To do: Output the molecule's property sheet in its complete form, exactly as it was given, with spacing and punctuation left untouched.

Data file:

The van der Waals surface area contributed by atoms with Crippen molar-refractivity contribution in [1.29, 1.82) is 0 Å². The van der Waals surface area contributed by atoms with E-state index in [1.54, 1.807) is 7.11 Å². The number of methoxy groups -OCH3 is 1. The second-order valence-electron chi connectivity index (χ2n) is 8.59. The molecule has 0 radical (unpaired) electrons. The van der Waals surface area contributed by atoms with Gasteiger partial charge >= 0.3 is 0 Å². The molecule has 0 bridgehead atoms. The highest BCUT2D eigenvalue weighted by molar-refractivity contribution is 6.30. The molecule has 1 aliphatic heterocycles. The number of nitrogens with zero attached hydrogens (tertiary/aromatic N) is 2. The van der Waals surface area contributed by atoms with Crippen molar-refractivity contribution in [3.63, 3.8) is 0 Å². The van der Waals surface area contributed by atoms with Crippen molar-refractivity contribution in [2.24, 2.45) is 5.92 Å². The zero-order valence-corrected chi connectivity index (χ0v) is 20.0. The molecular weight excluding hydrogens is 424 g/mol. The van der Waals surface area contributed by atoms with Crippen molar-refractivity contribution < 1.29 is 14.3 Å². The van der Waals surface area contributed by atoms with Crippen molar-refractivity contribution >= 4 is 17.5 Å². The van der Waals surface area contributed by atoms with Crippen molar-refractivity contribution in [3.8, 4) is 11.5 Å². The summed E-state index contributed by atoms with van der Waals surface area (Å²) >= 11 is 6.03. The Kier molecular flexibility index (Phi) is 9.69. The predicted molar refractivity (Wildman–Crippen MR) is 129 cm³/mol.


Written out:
The van der Waals surface area contributed by atoms with Crippen molar-refractivity contribution in [1.29, 1.82) is 0 Å². The van der Waals surface area contributed by atoms with E-state index in [1.54, 1.807) is 7.11 Å². The number of methoxy groups -OCH3 is 1. The second-order valence-electron chi connectivity index (χ2n) is 8.59. The molecule has 0 radical (unpaired) electrons. The van der Waals surface area contributed by atoms with Gasteiger partial charge >= 0.3 is 0 Å². The molecule has 0 bridgehead atoms. The highest BCUT2D eigenvalue weighted by molar-refractivity contribution is 6.30. The molecule has 1 aliphatic heterocycles. The number of nitrogens with zero attached hydrogens (tertiary/aromatic N) is 2. The van der Waals surface area contributed by atoms with Crippen molar-refractivity contribution in [3.63, 3.8) is 0 Å². The van der Waals surface area contributed by atoms with Crippen molar-refractivity contribution in [2.24, 2.45) is 5.92 Å². The zero-order valence-corrected chi connectivity index (χ0v) is 20.0. The molecular weight excluding hydrogens is 424 g/mol. The van der Waals surface area contributed by atoms with Crippen molar-refractivity contribution < 1.29 is 14.3 Å². The van der Waals surface area contributed by atoms with Crippen molar-refractivity contribution >= 4 is 17.5 Å². The van der Waals surface area contributed by atoms with Crippen molar-refractivity contribution in [3.8, 4) is 11.5 Å². The summed E-state index contributed by atoms with van der Waals surface area (Å²) >= 11 is 6.03. The Kier molecular flexibility index (Phi) is 9.69. The predicted molar refractivity (Wildman–Crippen MR) is 129 cm³/mol.